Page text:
Practice one - Friday am
It may have been the first chance of the season to get some mileage in an official session with the whole field on track at the same time, but that didn't mean they were in any hurry to slither around on a damp surface as the new world championship got off to a rainy start in Melbourne.
Rookie Jean-Eric Vergne took the honour of being first on track in 2012, and the Frenchman and Toro Rosso team-mate Daniel Ricciardo had Albert Park to themselves for long periods while the rest waited for conditions to improve.
Button started 2012 on top © XPB
Eventually others joined in, with Sauber's Kamui Kobayashi ending up fastest during the damp period before becoming the first man to try slicks - with which he comfortably blew away his previous pace. Michael Schumacher then spent a long spell on top, before Jenson Button and Lewis Hamilton made it a McLaren one-two ahead of the Mercedes.
Fernando Alonso was fourth, but his team-mate Felipe Massa dumped his Ferrari in the Turn 9 gravel with a late spin. The Red Bulls were only fifth (Mark Webber) and 11th (Sebastian Vettel).
HRT started the season in the troubled manner to which it has become accustomed. Pedro de la Rosa's car was not ready in time, and Narain Karthikeyan stopped on track due to rising engine temperatures.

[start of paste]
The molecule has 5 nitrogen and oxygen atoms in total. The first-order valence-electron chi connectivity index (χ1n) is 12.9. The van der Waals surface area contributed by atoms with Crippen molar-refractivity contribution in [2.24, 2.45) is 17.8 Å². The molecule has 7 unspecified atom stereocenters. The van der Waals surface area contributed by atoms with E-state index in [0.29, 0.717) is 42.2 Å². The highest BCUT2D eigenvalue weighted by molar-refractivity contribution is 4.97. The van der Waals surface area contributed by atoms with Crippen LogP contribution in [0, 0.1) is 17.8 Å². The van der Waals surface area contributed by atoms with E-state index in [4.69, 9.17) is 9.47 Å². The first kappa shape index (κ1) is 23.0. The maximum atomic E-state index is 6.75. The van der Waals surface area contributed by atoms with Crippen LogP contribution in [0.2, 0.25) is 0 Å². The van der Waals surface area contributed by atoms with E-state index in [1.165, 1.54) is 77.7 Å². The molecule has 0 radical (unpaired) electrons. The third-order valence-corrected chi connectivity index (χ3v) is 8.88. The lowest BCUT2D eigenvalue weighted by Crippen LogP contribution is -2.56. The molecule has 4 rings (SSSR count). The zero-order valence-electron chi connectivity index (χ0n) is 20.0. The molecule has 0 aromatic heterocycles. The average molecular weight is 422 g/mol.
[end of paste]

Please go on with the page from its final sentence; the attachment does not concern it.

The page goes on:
Practice two - Friday pm
There wasn't much to go on if you were looking for any guides to form ahead of the weekend, but if you were a Michael Schumacher fan - which tends to be the case more often than it was when he was wearing red nomex - then there was plenty to cheer about. The Mercedes man was quick for much of the session; through the 60 minutes of track dampness, and the last 20 minutes of drier running.
Mercedes hit the front when it finally dried out © XPB
An enormous rain storm washed away any chance of meaningful set-up and tyre learning time between FP1 and FP2 and it was perhaps ominous for the others that McLaren remained confident enough not to bother making any real effort in the first hour. Red Bull too.
The last 20 minutes were frantic however and, predictably, the times cascaded lower as each lap was completed and the circuit conditions improved. Schumacher was among the last to register a time, usurping Force India's Nico Hulkenberg to second as he did so. Sergio Perez was third fastest. All three would show further glimmers of pace, to varying degrees, as the weekend went on.